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Subject: Ninjato: A Puzzle Elegantly Cut rss

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Overview

In Ninjato, you play a ninja who is striving for honor over your fellow ninjas. You do this by sneaking or forcing your way into houses, looting them of their valuables, and then using your ill-earned gains to bribe powerful people at court to speak well of you (or, alternatively, to start rumors of your prowess). Along the way you can go to a sensei to learn advanced ninja skills, go to the dojo to refresh your fighting abilities, or bring a house down in ruin to change it to a clan which favors you. And that, in a nutshell, is it. It's elegant. It's beautiful. It's great.

Gameplay

To start off with, you have dojo/combat cards.


These are cards numbered 1-5 which allow you to beat up or sneak past house guards (who also are generally numbered 1-5).


When you enter a house, you can try to be sneaky ninja or attacking ninja. If you choose sneaky ninja, you are trying to play dojo cards lower than the value on the guard. If you're trying to be attacking ninja, you are trying to play dojo cards greater than the value of the guard.

So you sneak past or beat up the guard. Hooray! You get treasure!


But you're not done yet. Now you play my favorite '80s game show


If this is the first time the house is being invaded, it contains 3 treasures and you always collect the treasures in increasing value. So do you take what you've gotten or do you keep going? If you keep going, another guard shows up. And, if you're unlucky, he sets off an alarm which makes the most valuable treasure guarded by an elite (i.e. guaranteed to be difficult) guard. If you keep pressing and run into a guard who defeats you, you're forced to leave with just 1 treasure in hand.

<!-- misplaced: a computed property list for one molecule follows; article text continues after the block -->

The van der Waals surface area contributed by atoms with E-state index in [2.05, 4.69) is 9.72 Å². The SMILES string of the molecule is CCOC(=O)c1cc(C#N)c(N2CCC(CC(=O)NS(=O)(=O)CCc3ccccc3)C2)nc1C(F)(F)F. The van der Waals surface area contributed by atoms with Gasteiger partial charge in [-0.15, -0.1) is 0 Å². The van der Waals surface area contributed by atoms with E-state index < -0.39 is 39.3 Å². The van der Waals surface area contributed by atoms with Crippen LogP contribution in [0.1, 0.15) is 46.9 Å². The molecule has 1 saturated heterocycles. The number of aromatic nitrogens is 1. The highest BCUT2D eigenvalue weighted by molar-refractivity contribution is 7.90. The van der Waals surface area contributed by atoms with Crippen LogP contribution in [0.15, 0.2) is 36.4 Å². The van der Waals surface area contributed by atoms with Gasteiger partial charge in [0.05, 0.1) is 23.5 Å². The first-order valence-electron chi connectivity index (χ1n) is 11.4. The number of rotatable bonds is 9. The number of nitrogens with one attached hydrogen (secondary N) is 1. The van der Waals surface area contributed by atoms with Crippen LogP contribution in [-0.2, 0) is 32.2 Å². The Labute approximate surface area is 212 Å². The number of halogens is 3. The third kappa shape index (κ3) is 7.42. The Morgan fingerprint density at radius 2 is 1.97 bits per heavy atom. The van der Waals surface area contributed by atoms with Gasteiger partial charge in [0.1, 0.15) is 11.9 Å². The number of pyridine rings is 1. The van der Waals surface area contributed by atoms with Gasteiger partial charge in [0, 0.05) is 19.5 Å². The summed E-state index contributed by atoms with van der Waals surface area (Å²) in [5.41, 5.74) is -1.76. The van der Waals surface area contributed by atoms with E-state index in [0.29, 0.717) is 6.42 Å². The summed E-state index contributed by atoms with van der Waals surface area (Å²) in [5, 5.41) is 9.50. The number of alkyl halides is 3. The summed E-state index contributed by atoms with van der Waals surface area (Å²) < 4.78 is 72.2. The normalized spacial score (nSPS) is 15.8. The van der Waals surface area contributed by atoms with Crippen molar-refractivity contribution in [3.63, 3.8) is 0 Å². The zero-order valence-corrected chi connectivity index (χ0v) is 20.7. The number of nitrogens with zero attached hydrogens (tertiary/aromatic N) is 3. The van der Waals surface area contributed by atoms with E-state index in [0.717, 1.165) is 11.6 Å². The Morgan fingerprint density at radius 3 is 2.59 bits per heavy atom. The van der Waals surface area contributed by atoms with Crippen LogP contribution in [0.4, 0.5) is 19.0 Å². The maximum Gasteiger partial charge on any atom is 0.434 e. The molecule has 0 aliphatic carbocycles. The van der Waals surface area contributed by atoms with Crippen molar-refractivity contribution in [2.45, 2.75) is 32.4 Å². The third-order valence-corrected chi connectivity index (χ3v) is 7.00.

You can also go to a sensei to learn better ninja skills to improve your chances or do sneaky things like taking the treasure of your choice instead of the lowest-value one.

All well and good. So far, fun but not very strategic. And here's where it gets better.

What do you do with your treasure? Well, you bribe people, of course. Specifically, these guys.


There are 3 different clans in play, designated by the 3 different symbols in the upper-right of the card. Each of the people is someone who can represent you in court. It's better to have 2 representatives than 1 and 3 are better than 2, but if everyone has the same, you want the older and more respected representative. And, logically enough, they cost more to bribe. The treasures each require are shown on the bottom of the card.

After designated turns (3/5/7) the houses in play are scored.



The house on the right is worth 2 honor (VPs) to the purple clan. The house on the left is worth 4 honor to the purple clan. And the house on top is worth an illegible amount of honor to the red clan. When it's a scoring round, the player who has the most influence (via their bribed representatives) would choose to take the 6 honor from those 2 houses or a rumor card which is an end-game victory-point multiplier. As long as your clan is anywhere near ascendcy, it seems that taking the honor is the easy answer. Which leads to the last part.... throwing clans into disrepute.

So your opponents have loaded up on bribing representatives from the right clans and now look to score big on the houses. Nothing to do, right? Wrong. You can raid those houses and if you clear it of all of its treasures, bring shame to that clan. This removes the clan VP marker above and instead you replace it with a different clan worth the value of your choosing.